Although shampooing the hair is an important part of any hair care routine, Dr. Mirmirani pointed out that most people could save money on shampoos in several ways. By definition, shampoo is a detergent used to remove dirt from the scalp with different scents added to make them more appealing. However, Dr. Mirmirani explained that people could use less shampoo (particularly if they have long hair) by only washing the scalp and not shampooing the lower parts of the hair.
“When we wash our hair, we tend to use too much shampoo by washing the entire length of the hair rather than concentrating on cleaning just the scalp,” said Dr. Mirmirani. “In addition, how often you wash your hair should be based on how oily your scalp is – if it’s oily, you might need to wash it more frequently than someone with a dry scalp. However, most of us are probably over-washing our hair and can save some money by using less shampoo.”
Dr. Mirmirani noted that African Americans should wash their hair no more than once a week, because their hair and scalp tend to be much dryer than lighter-skinned individuals. Over-shampooing can further dry out the hair and scalp of African Americans.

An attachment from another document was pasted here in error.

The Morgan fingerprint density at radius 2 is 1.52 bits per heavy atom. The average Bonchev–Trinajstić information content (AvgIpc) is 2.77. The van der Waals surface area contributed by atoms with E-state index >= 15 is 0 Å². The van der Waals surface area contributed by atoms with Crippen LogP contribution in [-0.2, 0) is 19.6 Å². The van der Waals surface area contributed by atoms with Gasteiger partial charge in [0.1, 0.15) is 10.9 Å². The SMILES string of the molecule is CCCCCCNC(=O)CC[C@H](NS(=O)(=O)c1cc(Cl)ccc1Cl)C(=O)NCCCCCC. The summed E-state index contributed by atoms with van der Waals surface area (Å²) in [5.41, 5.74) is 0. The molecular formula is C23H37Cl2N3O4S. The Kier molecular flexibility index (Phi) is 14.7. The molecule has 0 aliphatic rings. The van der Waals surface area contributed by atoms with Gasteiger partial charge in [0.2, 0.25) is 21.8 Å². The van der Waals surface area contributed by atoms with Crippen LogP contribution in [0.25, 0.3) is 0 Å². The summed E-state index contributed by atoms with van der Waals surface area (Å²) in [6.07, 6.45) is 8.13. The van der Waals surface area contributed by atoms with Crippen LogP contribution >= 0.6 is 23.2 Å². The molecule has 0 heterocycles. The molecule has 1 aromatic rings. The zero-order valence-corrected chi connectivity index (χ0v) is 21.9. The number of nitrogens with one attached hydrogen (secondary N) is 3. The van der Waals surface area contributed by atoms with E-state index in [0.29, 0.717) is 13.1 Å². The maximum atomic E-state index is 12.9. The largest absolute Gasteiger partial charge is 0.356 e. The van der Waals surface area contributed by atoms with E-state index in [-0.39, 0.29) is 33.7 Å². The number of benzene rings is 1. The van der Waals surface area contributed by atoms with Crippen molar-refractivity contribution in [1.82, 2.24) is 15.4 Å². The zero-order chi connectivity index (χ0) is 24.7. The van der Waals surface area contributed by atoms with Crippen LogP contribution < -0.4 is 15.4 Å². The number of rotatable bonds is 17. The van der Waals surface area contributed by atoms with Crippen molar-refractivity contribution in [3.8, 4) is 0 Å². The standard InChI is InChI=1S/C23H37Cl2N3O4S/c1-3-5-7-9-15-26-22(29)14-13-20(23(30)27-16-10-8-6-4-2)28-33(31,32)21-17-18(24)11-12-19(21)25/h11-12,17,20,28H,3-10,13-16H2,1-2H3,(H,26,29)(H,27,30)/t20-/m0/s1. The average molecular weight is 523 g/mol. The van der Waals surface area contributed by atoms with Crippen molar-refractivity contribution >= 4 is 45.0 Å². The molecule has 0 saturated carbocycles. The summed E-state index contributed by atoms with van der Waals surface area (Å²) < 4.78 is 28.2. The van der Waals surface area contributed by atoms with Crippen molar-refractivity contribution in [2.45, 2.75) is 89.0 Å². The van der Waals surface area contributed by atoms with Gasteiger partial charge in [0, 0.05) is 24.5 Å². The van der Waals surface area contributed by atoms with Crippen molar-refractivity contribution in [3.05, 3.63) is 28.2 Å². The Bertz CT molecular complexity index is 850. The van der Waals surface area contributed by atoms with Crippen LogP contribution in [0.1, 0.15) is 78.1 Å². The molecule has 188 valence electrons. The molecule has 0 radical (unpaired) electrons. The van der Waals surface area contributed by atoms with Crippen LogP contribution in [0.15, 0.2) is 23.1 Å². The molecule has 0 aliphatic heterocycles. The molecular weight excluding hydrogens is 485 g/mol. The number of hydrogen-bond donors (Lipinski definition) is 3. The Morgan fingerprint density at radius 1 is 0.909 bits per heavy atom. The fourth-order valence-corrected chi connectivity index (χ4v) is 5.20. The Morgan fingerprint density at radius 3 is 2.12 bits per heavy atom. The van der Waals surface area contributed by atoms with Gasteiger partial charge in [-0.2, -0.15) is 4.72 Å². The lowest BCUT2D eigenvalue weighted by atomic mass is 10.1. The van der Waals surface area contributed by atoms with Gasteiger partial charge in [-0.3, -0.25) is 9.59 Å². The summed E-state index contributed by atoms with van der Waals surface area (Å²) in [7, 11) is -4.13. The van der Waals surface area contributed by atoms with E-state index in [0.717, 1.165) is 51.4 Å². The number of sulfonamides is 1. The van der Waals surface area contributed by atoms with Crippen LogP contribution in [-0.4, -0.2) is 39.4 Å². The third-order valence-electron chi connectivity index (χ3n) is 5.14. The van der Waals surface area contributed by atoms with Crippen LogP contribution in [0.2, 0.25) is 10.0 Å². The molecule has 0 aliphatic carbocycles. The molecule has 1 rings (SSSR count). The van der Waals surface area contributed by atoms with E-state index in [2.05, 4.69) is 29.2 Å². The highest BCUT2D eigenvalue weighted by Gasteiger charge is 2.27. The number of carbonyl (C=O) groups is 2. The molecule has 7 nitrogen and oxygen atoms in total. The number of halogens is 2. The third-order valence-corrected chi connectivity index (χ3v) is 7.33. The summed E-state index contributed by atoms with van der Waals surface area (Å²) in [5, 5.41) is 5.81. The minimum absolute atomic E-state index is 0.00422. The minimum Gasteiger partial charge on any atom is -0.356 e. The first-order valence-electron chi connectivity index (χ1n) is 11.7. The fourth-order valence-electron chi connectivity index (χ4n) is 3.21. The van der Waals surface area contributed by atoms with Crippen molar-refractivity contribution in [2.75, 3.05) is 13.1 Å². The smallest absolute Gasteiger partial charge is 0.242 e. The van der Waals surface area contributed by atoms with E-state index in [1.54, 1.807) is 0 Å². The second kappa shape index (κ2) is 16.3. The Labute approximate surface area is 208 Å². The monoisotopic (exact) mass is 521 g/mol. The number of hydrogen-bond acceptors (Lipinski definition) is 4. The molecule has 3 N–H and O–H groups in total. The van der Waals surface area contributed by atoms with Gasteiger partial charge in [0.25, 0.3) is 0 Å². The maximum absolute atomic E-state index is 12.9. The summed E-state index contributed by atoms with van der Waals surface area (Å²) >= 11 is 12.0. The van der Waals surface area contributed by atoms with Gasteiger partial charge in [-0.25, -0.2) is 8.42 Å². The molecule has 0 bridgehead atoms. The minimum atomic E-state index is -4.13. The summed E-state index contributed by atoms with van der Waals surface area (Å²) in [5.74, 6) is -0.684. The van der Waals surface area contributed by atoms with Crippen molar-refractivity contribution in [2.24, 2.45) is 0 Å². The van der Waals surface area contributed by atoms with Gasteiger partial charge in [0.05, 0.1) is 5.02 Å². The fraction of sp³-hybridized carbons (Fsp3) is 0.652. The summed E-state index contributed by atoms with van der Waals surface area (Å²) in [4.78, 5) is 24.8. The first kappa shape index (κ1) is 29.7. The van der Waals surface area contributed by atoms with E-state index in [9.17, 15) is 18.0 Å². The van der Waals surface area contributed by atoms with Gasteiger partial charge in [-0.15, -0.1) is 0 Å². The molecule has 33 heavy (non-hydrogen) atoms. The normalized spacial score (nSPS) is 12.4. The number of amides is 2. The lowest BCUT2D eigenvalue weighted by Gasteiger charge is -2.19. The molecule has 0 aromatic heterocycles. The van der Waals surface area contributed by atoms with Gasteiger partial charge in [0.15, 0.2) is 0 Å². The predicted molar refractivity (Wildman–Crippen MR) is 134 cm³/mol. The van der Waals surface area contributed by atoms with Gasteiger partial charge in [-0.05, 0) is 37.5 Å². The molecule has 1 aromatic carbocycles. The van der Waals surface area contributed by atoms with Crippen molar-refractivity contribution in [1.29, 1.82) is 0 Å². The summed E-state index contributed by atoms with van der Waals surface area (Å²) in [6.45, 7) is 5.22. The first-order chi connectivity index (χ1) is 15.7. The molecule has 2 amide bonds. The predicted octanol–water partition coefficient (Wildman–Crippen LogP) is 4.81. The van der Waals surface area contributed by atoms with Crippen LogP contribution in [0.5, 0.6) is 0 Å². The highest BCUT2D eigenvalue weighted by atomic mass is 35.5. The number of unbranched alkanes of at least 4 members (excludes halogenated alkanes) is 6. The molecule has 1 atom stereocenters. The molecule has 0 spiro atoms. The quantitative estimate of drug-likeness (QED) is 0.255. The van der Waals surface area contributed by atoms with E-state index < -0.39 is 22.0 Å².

While most shampoo formulas are very similar, people might mistakenly believe that salon formulas (which are considerably more expensive) are better than drugstore brands. Dr. Mirmirani explained that manufacturers of brand name shampoos sold in stores spend quite a bit of time and money on research and development of their formulas, and she finds them just as good as pricier shampoos sold at salons.
“I recommend that you choose a shampoo formulated specifically for your type of hair,” said Dr. Mirmirani. “If you color your hair, then select a shampoo designed for color-treated hair, as it is gentler than regular shampoo and can help extend your hair color. But if dandruff is a problem, then try a shampoo formulated to fight dandruff. The key is finding the product that works best for you and avoid the temptation to spend more than you have to.” Conditioners count
To maintain healthy hair, Dr. Mirmirani advised not to skimp on conditioner. For those with long hair, conditioner plays an important role in helping protect and maintain the structure of the cuticle, especially at the ends. If hair is damaged, it is even more important to make sure the hair is conditioned regularly.